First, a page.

Asked by palaksophia | 8th Jun, 2009, 03:40: PM

Expert Answer:

The digestive tract is a muscular tube, approximately 18-27 feet in length, that extends from the mouth to the anus. It is composed of mouth, pharynx, esophagus, stomach, small intestine, large intestine and anus. Associated with these are accessory glands i.e. paired salivary glands, pancreas and liver.

The process of digestion begins in the mouth. Within the mouth lie the teeth, tongue and jaws. Through a chewing motion, the food is mechanically broken down between the teeth and mixed with saliva, which aids in chemical digestion. Upon stimulation, saliva is produced in the salivary glands and brought into the mouth. It contains salivary amylase, an enzyme that digests starch. Once the digestion in the mouth is completed, contraction of the muscles of the floor of the mouth and tongue propels the food bolus into the pharynx.


The pharynx facilitates the passage of the food bolus into the oesophagus. The pharynx is designed to direct the food bolus in this direction. From oesophagus, the food is taken to the stomach. The pharynx and esophagus serve only as conduits for digestion.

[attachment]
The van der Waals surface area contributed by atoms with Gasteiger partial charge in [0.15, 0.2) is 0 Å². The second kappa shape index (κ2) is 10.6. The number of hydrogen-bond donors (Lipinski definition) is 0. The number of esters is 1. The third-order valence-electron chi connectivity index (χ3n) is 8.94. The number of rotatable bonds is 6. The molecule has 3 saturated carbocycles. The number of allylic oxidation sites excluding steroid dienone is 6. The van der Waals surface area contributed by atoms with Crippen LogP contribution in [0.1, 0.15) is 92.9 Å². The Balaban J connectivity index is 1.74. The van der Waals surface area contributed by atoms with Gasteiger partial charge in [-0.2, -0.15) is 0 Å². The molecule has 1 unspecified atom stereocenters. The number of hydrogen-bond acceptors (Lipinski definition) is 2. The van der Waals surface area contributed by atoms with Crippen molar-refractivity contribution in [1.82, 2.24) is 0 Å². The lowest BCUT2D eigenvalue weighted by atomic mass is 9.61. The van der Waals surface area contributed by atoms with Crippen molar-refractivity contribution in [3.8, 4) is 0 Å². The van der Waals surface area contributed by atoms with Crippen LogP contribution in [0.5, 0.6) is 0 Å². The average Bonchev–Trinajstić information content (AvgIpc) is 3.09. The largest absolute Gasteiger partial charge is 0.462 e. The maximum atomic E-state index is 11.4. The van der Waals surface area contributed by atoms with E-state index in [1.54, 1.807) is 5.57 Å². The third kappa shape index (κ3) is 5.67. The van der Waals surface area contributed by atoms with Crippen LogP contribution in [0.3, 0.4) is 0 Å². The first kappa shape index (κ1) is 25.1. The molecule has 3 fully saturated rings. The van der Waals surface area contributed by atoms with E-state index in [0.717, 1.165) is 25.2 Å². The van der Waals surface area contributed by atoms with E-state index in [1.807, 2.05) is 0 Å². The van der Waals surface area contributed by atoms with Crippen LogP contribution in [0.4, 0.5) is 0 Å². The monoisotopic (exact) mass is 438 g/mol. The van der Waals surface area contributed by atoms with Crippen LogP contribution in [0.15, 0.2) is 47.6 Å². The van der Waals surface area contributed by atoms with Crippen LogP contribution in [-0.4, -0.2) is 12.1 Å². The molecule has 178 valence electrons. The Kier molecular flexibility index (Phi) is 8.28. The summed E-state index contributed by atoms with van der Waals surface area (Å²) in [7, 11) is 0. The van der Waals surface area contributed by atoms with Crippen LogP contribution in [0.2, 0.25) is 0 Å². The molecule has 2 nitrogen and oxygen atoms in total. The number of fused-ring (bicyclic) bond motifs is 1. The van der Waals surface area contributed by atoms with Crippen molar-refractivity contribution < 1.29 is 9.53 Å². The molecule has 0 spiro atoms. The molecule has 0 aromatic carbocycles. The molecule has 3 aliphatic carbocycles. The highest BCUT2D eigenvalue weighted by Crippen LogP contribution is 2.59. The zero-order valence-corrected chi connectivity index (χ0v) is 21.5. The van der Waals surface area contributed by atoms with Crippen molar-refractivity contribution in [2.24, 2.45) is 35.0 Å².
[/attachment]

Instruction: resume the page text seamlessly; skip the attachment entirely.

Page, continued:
The stomach is a C-shaped pouch that receives the food bolus from the esophagus. It aids both in mechanical and chemical digestion. Acting like a churn, the stomach mixes the food with gastric acid and breaks down the food into a milky substance known as chyme. The acid reduces the pH of the stomach, in the process allowing activation of an enzyme called pepsin. This starts the chemical digestive process.

The majority of digestion occurs in the small intestine. It signals the distal digestive tract that food is arriving and that the stomach should stop sending food. Chemical digestion is very active at this stage, and food is broken down into basic proteins, carbohydrates, and fats. Digestive enzymes are released from the pancreas to enable the degradation process. Bile is released from the gall bladder and mixes with the chyme to aid in fat digestion and absorption.

The digested food is taken up by the walls of the intestine through villi. The unabsorbed food is sent to the large intestine where further absorption takes place. The rest of the material is removed from the body via the anus.


The following enzymes are involved in digestion:

i) Amylase (salivary and pancreatic) breaks starch (a polysaccharide) down to maltose (a disaccharide)

ii) Maltase completes the digestion of disaccharides and converts it into glucose.

iii) Pepsin, from stomach, breaks down proteins to peptides.

iv) Trypsin and Chymotrypsin, present in pancreatic juice, digest proteins to peptides.

v) In small intestine, peptidases complete the digestion of peptides to amino acids.

vi) Lipase digests fats to glycerol and fatty acids.

Answered by  | 9th Jun, 2009, 02:05: PM

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